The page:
But the timing of that new drug is uncertain. Pfizer's R&D chief, John LaMattina, said the company hoped to gain approval of the medication based on imaging studies that would show the combo causes plaque in the heart to regress -- in effect, disappear. But he added that it isn't clear whether those studies would be enough to win Food & Drug Administration approval -- and that it was possible the agency would want to see data showing the combo actually cut deaths. If so, the drug's launch, expected in 2008, could be delayed.
And there's a wild card: A patent challenge to Lipitor itself. Indian drugmaker Ranbaxy Laboratories is fighting Pfizer in court over two key Lipitor patents. If Ranbaxy wins that battle, a generic Lipitor could hit the market years earlier than expected. Pfizer General Counsel Jeffrey B. Kindler told analysts that the company expects a court decision on the case late this year or early in 2006. "We believe our position will be upheld," Kindler told the analysts.
But while Pfizer is focused on slashing costs, CEO McKinnell insists it's just as important for the business to rethink its relationship with customers. McKinnell has long argued that Pfizer needs to work to convince payers, like large insurers, employees, and the government, that they should focus on managing their overall health-care bill and not just the piece that comes from prescription drugs.
That's why Pfizer is linking up with Humana in a pilot program in Florida for Medicare. Under that scheme, the two companies will aggressively manage the treatment and drug regimens of 20,000 Medicare patients in the hopes of proving that such pharmaceuticals and lifestyle handling can cut these patients' overall health-care costs.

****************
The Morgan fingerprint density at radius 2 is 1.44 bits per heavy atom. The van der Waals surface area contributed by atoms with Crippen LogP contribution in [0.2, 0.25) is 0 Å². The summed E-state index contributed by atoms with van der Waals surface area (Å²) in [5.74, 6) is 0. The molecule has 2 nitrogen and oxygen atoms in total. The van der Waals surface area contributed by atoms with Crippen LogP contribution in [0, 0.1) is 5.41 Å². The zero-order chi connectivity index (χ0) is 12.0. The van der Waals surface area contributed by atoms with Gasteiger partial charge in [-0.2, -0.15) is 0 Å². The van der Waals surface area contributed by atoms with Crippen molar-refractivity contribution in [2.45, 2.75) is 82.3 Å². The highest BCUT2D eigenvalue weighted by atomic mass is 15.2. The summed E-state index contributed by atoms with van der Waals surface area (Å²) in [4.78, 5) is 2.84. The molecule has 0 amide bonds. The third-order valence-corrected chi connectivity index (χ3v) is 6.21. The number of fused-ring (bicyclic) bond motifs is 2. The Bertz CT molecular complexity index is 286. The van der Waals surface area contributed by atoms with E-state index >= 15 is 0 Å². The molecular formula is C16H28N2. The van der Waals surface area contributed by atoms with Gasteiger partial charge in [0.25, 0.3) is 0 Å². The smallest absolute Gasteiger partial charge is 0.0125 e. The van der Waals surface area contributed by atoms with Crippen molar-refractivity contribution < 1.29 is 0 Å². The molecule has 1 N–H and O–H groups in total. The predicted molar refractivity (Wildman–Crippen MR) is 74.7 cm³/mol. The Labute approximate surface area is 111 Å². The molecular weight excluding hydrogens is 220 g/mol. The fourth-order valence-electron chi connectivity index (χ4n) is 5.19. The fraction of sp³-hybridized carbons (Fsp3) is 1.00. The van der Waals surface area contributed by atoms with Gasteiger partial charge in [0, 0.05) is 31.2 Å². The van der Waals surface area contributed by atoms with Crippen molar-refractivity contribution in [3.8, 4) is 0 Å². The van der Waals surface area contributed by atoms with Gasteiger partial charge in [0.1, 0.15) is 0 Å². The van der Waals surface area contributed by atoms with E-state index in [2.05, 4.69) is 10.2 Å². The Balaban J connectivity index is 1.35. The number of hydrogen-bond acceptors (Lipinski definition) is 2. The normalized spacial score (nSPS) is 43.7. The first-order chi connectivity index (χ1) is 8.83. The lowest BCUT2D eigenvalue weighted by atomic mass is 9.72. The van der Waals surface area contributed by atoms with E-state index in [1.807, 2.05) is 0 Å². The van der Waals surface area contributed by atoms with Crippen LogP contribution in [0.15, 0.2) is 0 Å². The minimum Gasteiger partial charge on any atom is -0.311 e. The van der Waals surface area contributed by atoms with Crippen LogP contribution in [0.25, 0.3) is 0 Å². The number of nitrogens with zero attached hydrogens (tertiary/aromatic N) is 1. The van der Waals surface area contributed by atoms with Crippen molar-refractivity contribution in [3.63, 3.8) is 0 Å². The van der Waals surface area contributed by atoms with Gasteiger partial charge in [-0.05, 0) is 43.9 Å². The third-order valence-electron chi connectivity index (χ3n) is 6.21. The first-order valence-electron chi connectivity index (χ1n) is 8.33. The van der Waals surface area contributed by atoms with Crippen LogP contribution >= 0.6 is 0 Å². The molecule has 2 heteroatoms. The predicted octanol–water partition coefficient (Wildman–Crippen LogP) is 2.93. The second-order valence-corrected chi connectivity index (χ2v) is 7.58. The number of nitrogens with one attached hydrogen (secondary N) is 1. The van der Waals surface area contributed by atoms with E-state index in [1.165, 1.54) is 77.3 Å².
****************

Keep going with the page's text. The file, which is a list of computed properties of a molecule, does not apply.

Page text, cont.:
But while it makes sense for Pfizer to promote such programs, the payoff is uncertain. Consider the drugmaker's previous experience in Florida. A few years ago Pfizer ran a similar program aimed at cutting costs for Florida's Medicaid recipients. It promised to produce cost savings for the state in lieu of cutting its drug prices for that Medicaid population.
While the company says its total investment and cost savings hit $61 million, Florida's legislators weren't impressed. They passed a law in effect barring pharmaceutical outfits from offering those programs in place of discounts.
So while the state is pushing ahead to offer these "disease-management" programs to Medicaid patients, it's at the same time pushing for rebates on drugs. The reason is simple: The rising health-care bills are putting tremendous pressure on places like Florida -- and that means those states will increasingly lean on drugmakers.
"Ten years ago Medicaid was 10% of our [state] budget," says Alan M. Levine, secretary of the Florida agency for health-care administration. "Now it's 26%, and in 10 years it will be 60%. The cost pressure on the state is enormous."
It looks like Pfizer will find that cost-cutting is the easy part. Combating the growing heat from frustrated payers will be a much tougher task.
Barrett is BusinessWeek's Philadelphia bureau chief
Edited by Phil Mintz